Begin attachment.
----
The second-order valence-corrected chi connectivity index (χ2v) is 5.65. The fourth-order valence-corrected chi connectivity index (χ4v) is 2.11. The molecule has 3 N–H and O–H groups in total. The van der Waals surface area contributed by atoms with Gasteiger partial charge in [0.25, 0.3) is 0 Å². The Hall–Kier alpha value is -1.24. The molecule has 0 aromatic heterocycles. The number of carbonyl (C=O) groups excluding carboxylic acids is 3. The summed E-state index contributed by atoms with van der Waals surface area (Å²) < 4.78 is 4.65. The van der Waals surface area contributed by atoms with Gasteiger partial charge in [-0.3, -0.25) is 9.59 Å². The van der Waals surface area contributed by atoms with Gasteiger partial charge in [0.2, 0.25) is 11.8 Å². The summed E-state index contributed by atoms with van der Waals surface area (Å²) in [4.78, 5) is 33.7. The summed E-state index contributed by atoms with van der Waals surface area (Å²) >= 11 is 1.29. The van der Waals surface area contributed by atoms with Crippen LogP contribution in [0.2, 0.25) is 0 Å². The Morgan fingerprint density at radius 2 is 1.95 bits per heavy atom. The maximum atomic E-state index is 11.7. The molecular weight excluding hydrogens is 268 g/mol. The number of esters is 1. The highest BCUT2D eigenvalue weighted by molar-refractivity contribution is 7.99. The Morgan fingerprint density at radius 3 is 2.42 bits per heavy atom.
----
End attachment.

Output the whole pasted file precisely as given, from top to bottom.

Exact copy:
The second-order valence-corrected chi connectivity index (χ2v) is 5.65. The fourth-order valence-corrected chi connectivity index (χ4v) is 2.11. The molecule has 3 N–H and O–H groups in total. The van der Waals surface area contributed by atoms with Gasteiger partial charge in [0.25, 0.3) is 0 Å². The Hall–Kier alpha value is -1.24. The molecule has 0 aromatic heterocycles. The number of carbonyl (C=O) groups excluding carboxylic acids is 3. The summed E-state index contributed by atoms with van der Waals surface area (Å²) < 4.78 is 4.65. The van der Waals surface area contributed by atoms with Gasteiger partial charge in [-0.3, -0.25) is 9.59 Å². The van der Waals surface area contributed by atoms with Gasteiger partial charge in [0.2, 0.25) is 11.8 Å². The summed E-state index contributed by atoms with van der Waals surface area (Å²) in [4.78, 5) is 33.7. The summed E-state index contributed by atoms with van der Waals surface area (Å²) >= 11 is 1.29. The van der Waals surface area contributed by atoms with Crippen LogP contribution in [0.2, 0.25) is 0 Å². The Morgan fingerprint density at radius 2 is 1.95 bits per heavy atom. The maximum atomic E-state index is 11.7. The molecular weight excluding hydrogens is 268 g/mol. The number of esters is 1. The highest BCUT2D eigenvalue weighted by molar-refractivity contribution is 7.99. The Morgan fingerprint density at radius 3 is 2.42 bits per heavy atom.